In community-dwelling older women, those with more advanced AAC had higher risk of late-life dementia, independent of cardiovascular risk factors and APOE genotype. Given the widespread use of bone density testing, simultaneously capturing AAC information may be a novel, non-invasive, scalable approach to identify older women at risk of late-life dementia.
Dementia after the age of 80 years (late-life) is increasingly common due to vascular and non-vascular risk factors. Identifying individuals at higher risk of late-life dementia remains a global priority.
In prospective study of 958 ambulant community-dwelling older women ( ≥ 70 years), lateral spine images (LSI) captured in 1998 (baseline) from a bone density machine were used to assess abdominal aortic calcification (AAC). AAC was classified into established categories (low, moderate and extensive). Cardiovascular risk factors and apolipoprotein E (APOE) genotyping were evaluated. Incident 14.5-year late-life dementia was identified from linked hospital and mortality records.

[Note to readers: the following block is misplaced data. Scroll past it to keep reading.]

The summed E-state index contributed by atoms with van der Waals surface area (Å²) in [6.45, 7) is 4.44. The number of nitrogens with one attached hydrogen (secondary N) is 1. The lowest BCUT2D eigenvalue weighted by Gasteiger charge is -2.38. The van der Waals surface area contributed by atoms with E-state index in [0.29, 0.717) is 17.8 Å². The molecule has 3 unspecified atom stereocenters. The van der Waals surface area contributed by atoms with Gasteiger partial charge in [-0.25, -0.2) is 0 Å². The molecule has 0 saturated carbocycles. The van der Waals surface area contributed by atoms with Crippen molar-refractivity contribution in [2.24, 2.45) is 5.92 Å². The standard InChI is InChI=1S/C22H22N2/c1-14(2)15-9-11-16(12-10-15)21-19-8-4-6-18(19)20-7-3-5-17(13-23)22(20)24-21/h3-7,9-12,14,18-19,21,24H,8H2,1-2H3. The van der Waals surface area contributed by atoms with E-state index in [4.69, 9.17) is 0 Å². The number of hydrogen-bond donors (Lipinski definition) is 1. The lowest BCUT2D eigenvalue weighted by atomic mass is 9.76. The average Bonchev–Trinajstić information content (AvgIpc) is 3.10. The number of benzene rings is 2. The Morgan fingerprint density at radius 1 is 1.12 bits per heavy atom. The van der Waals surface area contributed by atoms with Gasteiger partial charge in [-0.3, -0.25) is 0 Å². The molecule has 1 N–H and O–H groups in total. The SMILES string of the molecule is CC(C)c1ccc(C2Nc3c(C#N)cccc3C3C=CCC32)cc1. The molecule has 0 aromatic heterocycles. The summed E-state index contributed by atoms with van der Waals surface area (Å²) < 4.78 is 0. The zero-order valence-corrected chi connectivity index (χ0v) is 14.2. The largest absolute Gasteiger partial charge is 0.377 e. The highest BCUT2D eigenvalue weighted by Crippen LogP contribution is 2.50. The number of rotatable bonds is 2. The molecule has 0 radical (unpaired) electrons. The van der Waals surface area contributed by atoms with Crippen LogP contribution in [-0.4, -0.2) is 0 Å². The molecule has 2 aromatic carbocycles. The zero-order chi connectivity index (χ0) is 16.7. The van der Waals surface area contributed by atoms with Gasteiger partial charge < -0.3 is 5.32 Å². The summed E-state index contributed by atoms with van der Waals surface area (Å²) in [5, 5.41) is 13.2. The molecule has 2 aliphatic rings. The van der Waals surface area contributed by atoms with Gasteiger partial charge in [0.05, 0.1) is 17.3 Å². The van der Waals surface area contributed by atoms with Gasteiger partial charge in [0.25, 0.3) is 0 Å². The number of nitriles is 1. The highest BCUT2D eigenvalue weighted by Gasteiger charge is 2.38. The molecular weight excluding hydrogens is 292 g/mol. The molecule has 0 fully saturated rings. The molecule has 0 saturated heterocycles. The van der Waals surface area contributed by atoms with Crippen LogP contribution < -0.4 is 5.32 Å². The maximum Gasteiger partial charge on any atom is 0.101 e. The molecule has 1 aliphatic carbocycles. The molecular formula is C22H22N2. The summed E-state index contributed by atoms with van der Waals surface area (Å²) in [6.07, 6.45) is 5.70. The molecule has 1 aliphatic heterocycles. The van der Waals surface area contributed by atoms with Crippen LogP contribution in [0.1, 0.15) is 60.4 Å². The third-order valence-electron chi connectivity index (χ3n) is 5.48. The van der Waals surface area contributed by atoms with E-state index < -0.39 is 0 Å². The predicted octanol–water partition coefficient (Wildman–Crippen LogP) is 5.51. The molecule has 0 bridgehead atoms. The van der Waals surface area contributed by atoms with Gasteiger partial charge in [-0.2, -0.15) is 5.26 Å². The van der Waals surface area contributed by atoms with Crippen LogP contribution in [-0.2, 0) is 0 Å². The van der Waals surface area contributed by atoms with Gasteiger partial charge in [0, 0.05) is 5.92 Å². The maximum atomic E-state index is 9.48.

At baseline women were 75.0 ± 2.6 years, 44.7% had low AAC, 36.4% had moderate AAC and 18.9% had extensive AAC. Over 14.5- years, 150 (15.7%) women had a late-life dementia hospitalisation (n = 132) and/or death (n = 58). Compared to those with low AAC, women with moderate and extensive AAC were more likely to suffer late-life dementia hospitalisations (9.3%, 15.5%, 18.3%, respectively) and deaths (2.8%, 8.3%, 9.4%, respectively). After adjustment for cardiovascular risk factors and APOE, women with moderate and extensive AAC had twice the relative hazards of late-life dementia (moderate, aHR 2.03 95%CI 1.38–2.97; extensive, aHR 2.10 95%CI 1.33–3.32), compared to women with low AAC.